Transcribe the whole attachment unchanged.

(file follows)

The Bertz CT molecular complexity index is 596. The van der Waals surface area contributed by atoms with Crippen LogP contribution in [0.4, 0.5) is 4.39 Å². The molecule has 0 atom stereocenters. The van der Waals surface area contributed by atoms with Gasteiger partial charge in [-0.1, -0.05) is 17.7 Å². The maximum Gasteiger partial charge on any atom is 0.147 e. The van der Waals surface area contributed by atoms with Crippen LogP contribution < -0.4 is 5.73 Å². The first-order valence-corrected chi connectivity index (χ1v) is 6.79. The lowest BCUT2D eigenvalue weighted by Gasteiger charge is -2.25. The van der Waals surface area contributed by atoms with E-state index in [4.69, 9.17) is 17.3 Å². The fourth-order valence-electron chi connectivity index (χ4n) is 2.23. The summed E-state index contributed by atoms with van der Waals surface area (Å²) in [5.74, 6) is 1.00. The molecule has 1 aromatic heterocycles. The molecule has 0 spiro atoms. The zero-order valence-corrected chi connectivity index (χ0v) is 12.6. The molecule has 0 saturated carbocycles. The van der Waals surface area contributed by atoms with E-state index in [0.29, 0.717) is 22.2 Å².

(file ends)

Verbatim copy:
The Bertz CT molecular complexity index is 596. The van der Waals surface area contributed by atoms with Crippen LogP contribution in [0.4, 0.5) is 4.39 Å². The molecule has 0 atom stereocenters. The van der Waals surface area contributed by atoms with Gasteiger partial charge in [-0.1, -0.05) is 17.7 Å². The maximum Gasteiger partial charge on any atom is 0.147 e. The van der Waals surface area contributed by atoms with Crippen LogP contribution < -0.4 is 5.73 Å². The first-order valence-corrected chi connectivity index (χ1v) is 6.79. The lowest BCUT2D eigenvalue weighted by Gasteiger charge is -2.25. The van der Waals surface area contributed by atoms with E-state index in [4.69, 9.17) is 17.3 Å². The fourth-order valence-electron chi connectivity index (χ4n) is 2.23. The summed E-state index contributed by atoms with van der Waals surface area (Å²) in [5.74, 6) is 1.00. The molecule has 1 aromatic heterocycles. The molecule has 0 spiro atoms. The zero-order valence-corrected chi connectivity index (χ0v) is 12.6. The molecule has 0 saturated carbocycles. The van der Waals surface area contributed by atoms with E-state index in [0.29, 0.717) is 22.2 Å².